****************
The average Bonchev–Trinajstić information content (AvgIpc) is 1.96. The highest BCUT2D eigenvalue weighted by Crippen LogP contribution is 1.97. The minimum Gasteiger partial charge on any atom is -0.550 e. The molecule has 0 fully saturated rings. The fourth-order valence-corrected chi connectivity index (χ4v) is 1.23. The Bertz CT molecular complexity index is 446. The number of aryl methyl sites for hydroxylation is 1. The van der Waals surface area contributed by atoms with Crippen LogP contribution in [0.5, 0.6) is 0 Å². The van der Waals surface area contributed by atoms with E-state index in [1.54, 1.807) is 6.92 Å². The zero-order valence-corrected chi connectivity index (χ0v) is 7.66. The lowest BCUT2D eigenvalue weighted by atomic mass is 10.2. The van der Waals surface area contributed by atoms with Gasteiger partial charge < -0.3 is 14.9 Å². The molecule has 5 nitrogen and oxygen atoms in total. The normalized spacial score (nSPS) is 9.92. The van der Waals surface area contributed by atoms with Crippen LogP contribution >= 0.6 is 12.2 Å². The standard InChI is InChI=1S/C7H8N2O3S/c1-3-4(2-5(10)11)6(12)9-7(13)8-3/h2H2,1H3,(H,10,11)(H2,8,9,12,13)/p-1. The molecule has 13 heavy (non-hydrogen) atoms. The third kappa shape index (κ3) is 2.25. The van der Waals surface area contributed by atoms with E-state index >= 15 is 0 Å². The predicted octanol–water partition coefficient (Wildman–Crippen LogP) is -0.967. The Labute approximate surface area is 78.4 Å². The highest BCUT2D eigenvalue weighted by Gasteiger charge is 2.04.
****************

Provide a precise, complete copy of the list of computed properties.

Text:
The average Bonchev–Trinajstić information content (AvgIpc) is 1.96. The highest BCUT2D eigenvalue weighted by Crippen LogP contribution is 1.97. The minimum Gasteiger partial charge on any atom is -0.550 e. The molecule has 0 fully saturated rings. The fourth-order valence-corrected chi connectivity index (χ4v) is 1.23. The Bertz CT molecular complexity index is 446. The number of aryl methyl sites for hydroxylation is 1. The van der Waals surface area contributed by atoms with Crippen LogP contribution in [0.5, 0.6) is 0 Å². The van der Waals surface area contributed by atoms with E-state index in [1.54, 1.807) is 6.92 Å². The zero-order valence-corrected chi connectivity index (χ0v) is 7.66. The lowest BCUT2D eigenvalue weighted by atomic mass is 10.2. The van der Waals surface area contributed by atoms with Gasteiger partial charge < -0.3 is 14.9 Å². The molecule has 5 nitrogen and oxygen atoms in total. The normalized spacial score (nSPS) is 9.92. The van der Waals surface area contributed by atoms with Crippen LogP contribution >= 0.6 is 12.2 Å². The standard InChI is InChI=1S/C7H8N2O3S/c1-3-4(2-5(10)11)6(12)9-7(13)8-3/h2H2,1H3,(H,10,11)(H2,8,9,12,13)/p-1. The molecule has 13 heavy (non-hydrogen) atoms. The third kappa shape index (κ3) is 2.25. The van der Waals surface area contributed by atoms with E-state index >= 15 is 0 Å². The predicted octanol–water partition coefficient (Wildman–Crippen LogP) is -0.967. The Labute approximate surface area is 78.4 Å². The highest BCUT2D eigenvalue weighted by Gasteiger charge is 2.04.